This post lists the key insights from this article, from a New York Times senior engineer with 20 years of experience as contributor and manager.
There are many articles that cover the basics of being an effective remote worker. This article furthers the conversation by exploring the ways that more senior engineers can continue to grow professionally.
1) Solve the right problems
As an engineer, you’re not paid to write code; you’re paid to solve problems. It’s also not enough to just solve any problems. You need to be solving the right ones.
Solving the right problems means working on tasks that bring the most positive impact to your team. This can be at odds with what you might be most interested to learn at the time or what you personally think is the most important problem. Being right is usually not worth much if others don’t agree.
How exactly do you figure out what the right problems are to solve? Consider your roadmap and your goals, what is keeping you from doing things more efficiently, with more quality, or more reliably?
2) Find a theme and define a vision
Consistency is one of the main traits of a senior engineer. Even if you are solving the right problems, there are different classes of right problems to solve: standardization, performance, resiliency, quality, innovation, developer productivity and so on. Explicitly choosing a class of problems you want to tackle and defining what your world will look like when you have some solutions in place bodes well for your career
3) Strive for simplicity
You have to prioritize both pragmatism in how you work and maintainability for the code you write. One of the most direct paths to achieve those objectives is by focusing on simple solutions.
Focus on the value that your solution is bringing to your organization and your users. Any architecture, technique, strategy, algorithm or component that increases complexity but makes no difference in the final result is superfluous and detrimental to the longevity of your solution.
4) Work with and transfer to other teams
One of the best ways to learn is to challenge yourself, and one of the best ways to challenge yourself is to switch teams.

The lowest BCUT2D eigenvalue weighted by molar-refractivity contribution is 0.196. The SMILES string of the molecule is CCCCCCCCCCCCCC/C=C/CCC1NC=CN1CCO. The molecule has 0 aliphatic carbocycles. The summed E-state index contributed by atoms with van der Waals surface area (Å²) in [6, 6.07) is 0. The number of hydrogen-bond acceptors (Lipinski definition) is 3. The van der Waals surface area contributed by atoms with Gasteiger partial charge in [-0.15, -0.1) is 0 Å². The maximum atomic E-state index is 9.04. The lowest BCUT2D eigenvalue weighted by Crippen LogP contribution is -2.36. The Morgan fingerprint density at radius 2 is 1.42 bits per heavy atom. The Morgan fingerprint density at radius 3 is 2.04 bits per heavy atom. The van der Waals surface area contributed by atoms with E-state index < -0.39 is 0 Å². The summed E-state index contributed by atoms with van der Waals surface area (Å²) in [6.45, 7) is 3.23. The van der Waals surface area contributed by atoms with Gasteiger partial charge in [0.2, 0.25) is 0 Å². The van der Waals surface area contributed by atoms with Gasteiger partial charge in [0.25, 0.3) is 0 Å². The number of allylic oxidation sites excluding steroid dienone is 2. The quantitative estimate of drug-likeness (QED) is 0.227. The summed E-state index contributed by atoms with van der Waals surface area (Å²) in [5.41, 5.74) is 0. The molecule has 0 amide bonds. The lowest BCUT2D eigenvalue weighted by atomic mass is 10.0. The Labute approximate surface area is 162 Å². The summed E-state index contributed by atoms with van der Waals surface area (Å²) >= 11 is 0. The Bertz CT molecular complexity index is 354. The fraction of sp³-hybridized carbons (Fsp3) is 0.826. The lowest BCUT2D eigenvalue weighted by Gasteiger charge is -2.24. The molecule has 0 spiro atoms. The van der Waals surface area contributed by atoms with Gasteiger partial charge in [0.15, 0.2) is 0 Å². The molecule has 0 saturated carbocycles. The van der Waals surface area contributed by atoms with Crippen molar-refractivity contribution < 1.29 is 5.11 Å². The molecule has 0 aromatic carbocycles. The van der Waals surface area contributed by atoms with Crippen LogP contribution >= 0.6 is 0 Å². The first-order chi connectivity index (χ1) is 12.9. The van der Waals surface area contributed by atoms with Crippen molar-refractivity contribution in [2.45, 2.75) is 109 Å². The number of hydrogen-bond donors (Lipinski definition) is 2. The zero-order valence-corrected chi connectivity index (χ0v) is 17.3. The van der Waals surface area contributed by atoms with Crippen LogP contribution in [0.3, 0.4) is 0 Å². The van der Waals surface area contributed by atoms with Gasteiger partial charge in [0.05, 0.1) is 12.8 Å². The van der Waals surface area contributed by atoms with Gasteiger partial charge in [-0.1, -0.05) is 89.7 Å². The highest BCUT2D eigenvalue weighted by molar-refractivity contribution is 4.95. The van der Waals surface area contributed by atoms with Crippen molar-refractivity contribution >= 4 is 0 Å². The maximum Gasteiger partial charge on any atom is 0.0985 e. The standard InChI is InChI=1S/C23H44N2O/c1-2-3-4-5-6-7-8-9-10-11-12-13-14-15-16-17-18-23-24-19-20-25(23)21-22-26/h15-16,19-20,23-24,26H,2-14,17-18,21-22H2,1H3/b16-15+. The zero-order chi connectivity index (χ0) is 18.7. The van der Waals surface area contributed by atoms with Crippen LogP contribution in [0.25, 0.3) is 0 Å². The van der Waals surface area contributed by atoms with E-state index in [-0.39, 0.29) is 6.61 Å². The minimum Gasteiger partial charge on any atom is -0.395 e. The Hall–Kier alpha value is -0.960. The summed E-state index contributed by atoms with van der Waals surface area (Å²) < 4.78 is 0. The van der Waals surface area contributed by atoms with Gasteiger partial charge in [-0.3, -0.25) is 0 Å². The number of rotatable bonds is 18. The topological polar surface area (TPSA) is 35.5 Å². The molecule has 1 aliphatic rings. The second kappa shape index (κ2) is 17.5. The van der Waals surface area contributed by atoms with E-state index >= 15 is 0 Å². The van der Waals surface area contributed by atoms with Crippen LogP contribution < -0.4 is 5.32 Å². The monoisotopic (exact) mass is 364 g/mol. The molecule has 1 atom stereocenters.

Switching teams can lead to learning more about yourself and your organization. You might learn about what you don’t like or what is not a good fit for you, or that maybe it was a good fit and no longer is.
5) Automate yourself out of your job
This is sometimes counterintuitive: grow professionally by making yourself dispensable. By making yourself dispensable, you show that you can take on larger or more complex challenges.
Instead of hoarding knowledge, processes and insight, write them down. Instead of doing the same task over and over again, teach others how to perform it or write a script to do it. Don’t do it all yourself. Break it apart and share in the ownership and implementation with others.
By automating away the work you perform, you gain mastery over it and you show to your team, your manager and your organization that you’re ready to tackle the next challenge.
6) Embrace being on call when it’s your turn
Being on call is one of the most powerful ways to learn more about the system you are responsible for.
You’ll find out how effective your testing strategy is based on how often you have obvious defects or regressions after you deploy a new release. You’ll learn how changes to other systems and their availability affect the behavior and output of your system. You’ll learn how resilient your architecture is to infrastructure failure and how it scales when encountering unexpected high load. You’ll find out how well your system is documented, how meaningful your alerts are and how useful your monitoring setup is.
7) Organize, lead and participate in different groups
In much of the work you do, you’ll grow faster if you work with others.
For example, as a remote employee, you could help other folks in their own journey toward becoming remote themselves. It can help you think about your own journey toward becoming a better remote employee.
8) Diversify your 1:1 portfolio
If you’re an engineer in a fairly well-run team, you most likely have 1:1 meetings with your manager regularly. Why not have 1:1s with a couple of your peers as well? Or meet regularly with managers and engineers outside your team, folks from different backgrounds or who have mastered different skills, like designers or product managers?
You’ll learn a more diverse set of points of view about your company and the world around you. Can you learn from them? Can you help them?
9) Mentor and be mentored
`One of the hallmarks of engineering seniority is the ability to mentor others. As you grow professionally, it’s important to allow yourself to be continually mentored by others and to make yourself vulnerable, open to accept and act on feedback from folks at all levels of experience.
10) Be passionate, in moderation
Most senior engineers are passionate about something related to their work. It’s not a requirement for growing professionally, though.
It’s also possible to be too passionate about something. So passionate that it makes it hard to be humble, to listen and to admit imperfection and pragmatism, all of which will actually prevent your professional growth.
Being passionate, as with being right, is not that useful if it’s done in a vacuum. Having passion productively means sharing, evangelizing and getting others just as excited as you are about a subject.
11) Have empathy
Empathy is the ingredient that will give you the greatest return on investment for your personal and professional growth. You need empathy toward past mistakes and technical debt. You need empathy toward everyone you work with, no matter what role. You also need it toward the people who will have to face the consequences of the decisions you make today. Ultimately you need to remember that software engineering is more about people and their relationships to their work and others than it is about coding.